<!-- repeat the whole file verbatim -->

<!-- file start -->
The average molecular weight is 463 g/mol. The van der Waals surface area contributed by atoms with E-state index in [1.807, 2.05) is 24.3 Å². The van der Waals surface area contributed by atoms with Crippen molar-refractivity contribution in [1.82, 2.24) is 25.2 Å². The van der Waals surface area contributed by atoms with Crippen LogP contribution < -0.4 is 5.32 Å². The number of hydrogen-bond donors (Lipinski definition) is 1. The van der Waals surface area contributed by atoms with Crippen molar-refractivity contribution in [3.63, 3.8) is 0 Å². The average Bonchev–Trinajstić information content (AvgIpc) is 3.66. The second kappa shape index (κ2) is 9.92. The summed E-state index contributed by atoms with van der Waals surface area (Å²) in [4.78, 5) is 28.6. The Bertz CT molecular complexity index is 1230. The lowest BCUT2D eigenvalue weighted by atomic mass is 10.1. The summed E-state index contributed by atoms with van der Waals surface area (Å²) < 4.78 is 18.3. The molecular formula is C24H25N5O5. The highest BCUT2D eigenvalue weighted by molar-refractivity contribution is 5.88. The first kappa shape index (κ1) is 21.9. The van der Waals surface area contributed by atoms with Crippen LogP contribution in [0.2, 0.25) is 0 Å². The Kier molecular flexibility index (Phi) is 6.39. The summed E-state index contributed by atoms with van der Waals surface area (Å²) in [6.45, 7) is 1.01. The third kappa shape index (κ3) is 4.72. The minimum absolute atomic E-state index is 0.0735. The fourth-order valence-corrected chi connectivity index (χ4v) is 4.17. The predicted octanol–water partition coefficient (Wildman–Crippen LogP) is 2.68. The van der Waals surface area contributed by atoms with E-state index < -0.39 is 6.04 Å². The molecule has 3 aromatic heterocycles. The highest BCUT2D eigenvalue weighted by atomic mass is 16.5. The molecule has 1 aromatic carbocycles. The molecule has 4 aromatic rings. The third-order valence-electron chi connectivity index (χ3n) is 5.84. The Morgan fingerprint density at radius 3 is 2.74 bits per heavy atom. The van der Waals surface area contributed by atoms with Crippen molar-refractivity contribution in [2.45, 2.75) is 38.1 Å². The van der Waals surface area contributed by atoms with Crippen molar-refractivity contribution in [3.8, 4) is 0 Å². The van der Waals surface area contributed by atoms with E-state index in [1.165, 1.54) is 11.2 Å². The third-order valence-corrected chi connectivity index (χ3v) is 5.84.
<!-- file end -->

The average molecular weight is 463 g/mol. The van der Waals surface area contributed by atoms with E-state index in [1.807, 2.05) is 24.3 Å². The van der Waals surface area contributed by atoms with Crippen molar-refractivity contribution in [1.82, 2.24) is 25.2 Å². The van der Waals surface area contributed by atoms with Crippen LogP contribution < -0.4 is 5.32 Å². The number of hydrogen-bond donors (Lipinski definition) is 1. The van der Waals surface area contributed by atoms with Crippen molar-refractivity contribution in [3.63, 3.8) is 0 Å². The average Bonchev–Trinajstić information content (AvgIpc) is 3.66. The second kappa shape index (κ2) is 9.92. The summed E-state index contributed by atoms with van der Waals surface area (Å²) in [4.78, 5) is 28.6. The Bertz CT molecular complexity index is 1230. The lowest BCUT2D eigenvalue weighted by atomic mass is 10.1. The summed E-state index contributed by atoms with van der Waals surface area (Å²) < 4.78 is 18.3. The molecular formula is C24H25N5O5. The highest BCUT2D eigenvalue weighted by molar-refractivity contribution is 5.88. The first kappa shape index (κ1) is 21.9. The van der Waals surface area contributed by atoms with Crippen LogP contribution in [0.2, 0.25) is 0 Å². The Kier molecular flexibility index (Phi) is 6.39. The summed E-state index contributed by atoms with van der Waals surface area (Å²) in [6.45, 7) is 1.01. The third kappa shape index (κ3) is 4.72. The minimum absolute atomic E-state index is 0.0735. The fourth-order valence-corrected chi connectivity index (χ4v) is 4.17. The predicted octanol–water partition coefficient (Wildman–Crippen LogP) is 2.68. The van der Waals surface area contributed by atoms with E-state index < -0.39 is 6.04 Å². The molecule has 3 aromatic heterocycles. The highest BCUT2D eigenvalue weighted by atomic mass is 16.5. The molecule has 1 aromatic carbocycles. The molecule has 4 aromatic rings. The third-order valence-electron chi connectivity index (χ3n) is 5.84. The Morgan fingerprint density at radius 3 is 2.74 bits per heavy atom. The van der Waals surface area contributed by atoms with Crippen molar-refractivity contribution in [2.45, 2.75) is 38.1 Å². The van der Waals surface area contributed by atoms with Crippen molar-refractivity contribution in [3.8, 4) is 0 Å². The van der Waals surface area contributed by atoms with E-state index in [1.165, 1.54) is 11.2 Å². The third-order valence-corrected chi connectivity index (χ3v) is 5.84.